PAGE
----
• 11. The RealAudio Format  The RealAudio format was developed for the Internet by Real Media. The format also supports video.  The format allows streaming of audio (on-line music, Internet radio) with low bandwidths. Because of the low bandwidth priority, quality is often reduced.  Sounds stored in the RealAudio format have the extension .rm or .ram.
  • 12. The AU Format The AU format is supported by many different software systems over a large range of platforms. Sounds stored in the AU format have the extension .au.
  • 13. The AIFF Format  The AIFF (Audio Interchange File Format) was developed by Apple.  AIFF files are not cross-platform and the format is not supported by all web browsers.  Sounds stored in the AIFF format have the extension .aif or .aiff.
  • 14. The SND Format  The SND (Sound) was developed by Apple.  SND files are not cross-platform and the format is not supported by all web browsers.  Sounds stored in the SND format have the extension .snd.
  • 15. The WAVE Format  The WAVE (waveform) format is developed by IBM and Microsoft.  It is supported by all computers running Windows, and by all the most popular web browsers (except Google Chrome).  Sounds stored in the WAVE format have the extension .wav.
  • 16. The MP3 Format (MPEG)  MP3 files are actually MPEG files. But the MPEG format was originally developed for video by the Moving Pictures Experts Group. We can say that MP3 files are the sound part of the MPEG video format.  MP3 is one of the most popular sound formats for music recording. The MP3 encoding system combines good compression (small files) with high quality. Expect all your future software systems to support it.  Sounds stored in the MP3 format have the extension .mp3, or .mpga (for MPG Audio).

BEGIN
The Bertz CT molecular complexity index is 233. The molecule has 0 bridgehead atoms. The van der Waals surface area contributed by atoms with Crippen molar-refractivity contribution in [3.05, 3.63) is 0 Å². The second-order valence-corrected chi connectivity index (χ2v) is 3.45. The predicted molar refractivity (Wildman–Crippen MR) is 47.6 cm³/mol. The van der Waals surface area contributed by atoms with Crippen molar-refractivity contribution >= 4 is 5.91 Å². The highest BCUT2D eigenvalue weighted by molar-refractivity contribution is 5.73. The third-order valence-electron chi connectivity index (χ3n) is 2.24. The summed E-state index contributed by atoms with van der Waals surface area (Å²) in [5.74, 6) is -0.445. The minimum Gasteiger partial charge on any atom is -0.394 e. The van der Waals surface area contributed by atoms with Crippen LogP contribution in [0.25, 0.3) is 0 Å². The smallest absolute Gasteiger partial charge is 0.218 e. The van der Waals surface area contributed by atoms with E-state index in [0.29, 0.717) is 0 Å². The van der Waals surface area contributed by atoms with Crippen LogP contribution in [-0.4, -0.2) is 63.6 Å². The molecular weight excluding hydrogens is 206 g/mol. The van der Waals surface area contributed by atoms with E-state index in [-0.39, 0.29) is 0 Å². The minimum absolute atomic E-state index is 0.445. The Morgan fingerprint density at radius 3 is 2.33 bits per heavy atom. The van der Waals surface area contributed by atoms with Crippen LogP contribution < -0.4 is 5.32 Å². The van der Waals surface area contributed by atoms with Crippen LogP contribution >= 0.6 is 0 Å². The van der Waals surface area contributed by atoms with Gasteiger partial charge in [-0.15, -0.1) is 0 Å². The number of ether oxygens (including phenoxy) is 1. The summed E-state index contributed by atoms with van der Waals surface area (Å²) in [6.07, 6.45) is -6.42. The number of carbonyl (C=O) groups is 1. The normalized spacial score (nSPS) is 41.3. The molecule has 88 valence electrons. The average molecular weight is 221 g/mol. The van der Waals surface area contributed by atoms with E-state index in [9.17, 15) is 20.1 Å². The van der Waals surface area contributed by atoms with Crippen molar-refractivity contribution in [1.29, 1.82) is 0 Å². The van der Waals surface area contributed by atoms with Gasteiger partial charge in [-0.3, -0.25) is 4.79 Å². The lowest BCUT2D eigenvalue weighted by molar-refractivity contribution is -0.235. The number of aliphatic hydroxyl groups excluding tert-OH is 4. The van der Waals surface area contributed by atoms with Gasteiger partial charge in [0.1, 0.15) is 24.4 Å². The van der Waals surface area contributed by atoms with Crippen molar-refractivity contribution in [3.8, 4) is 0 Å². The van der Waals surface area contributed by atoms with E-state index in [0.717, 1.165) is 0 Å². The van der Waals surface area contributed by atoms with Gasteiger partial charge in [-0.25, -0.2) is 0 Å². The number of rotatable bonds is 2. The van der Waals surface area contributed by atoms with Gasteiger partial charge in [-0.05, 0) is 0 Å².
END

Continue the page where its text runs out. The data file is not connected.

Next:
• 17. Multimedia Video Formats
  • 18. Multimedia Video Formats The AVI Format The Windows Media Format The MPEG Format The QuickTime Format The RealVideo Format The Shockwave (Flash) Format
  • 19. The AVI Format  The AVI (Audio Video Interleave) format was developed by Microsoft.  The AVI format is supported by all computers running Windows, and by all the most popular web browsers. It is a very common format on the Internet, but not always possible to play on non-Windows computers.  Videos stored in the AVI format have the extension .avi.
  • 20. The Windows Media Format  The Windows Media format is developed by Microsoft.  Windows Media is a common format on the Internet, but Windows Media movies cannot be played on non-Windows computer without an extra (free) component installed. Some later Windows Media movies cannot play at all on non-Windows computers because no player is available.  Videos stored in the Windows Media format have the extension .wmv.
  • 21. The MPEG Format  The MPEG (Moving Pictures Expert Group) format is the most popular format on the Internet. It is cross-platform, and supported by all the most popular web browsers.  Videos stored in the MPEG format have the extension .mpg or .mpeg.
  • 22. The QuickTime Format  The QuickTime format is developed by Apple.  QuickTime is a common format on the Internet, but QuickTime movies cannot be played on a Windows computer without an extra (free) component installed.  Videos stored in the QuickTime format have the extension .mov.
  • 23. The RealVideo Format  The RealVideo format was developed for the Internet by Real Media.  The format allows streaming of video (on-line video, Internet TV) with low bandwidths. Because of the low bandwidth priority, quality is often reduced.  Videos stored in the RealVideo format have the extension .rm or .ram.
  • 24. The Shockwave (Flash) Format  The Shockwave format was developed by Macromedia.  The Shockwave format requires an extra component to play. This component comes preinstalled with the latest versions of Netscape and Internet Explorer.  Videos stored in the Shockwave format have the extension .swf.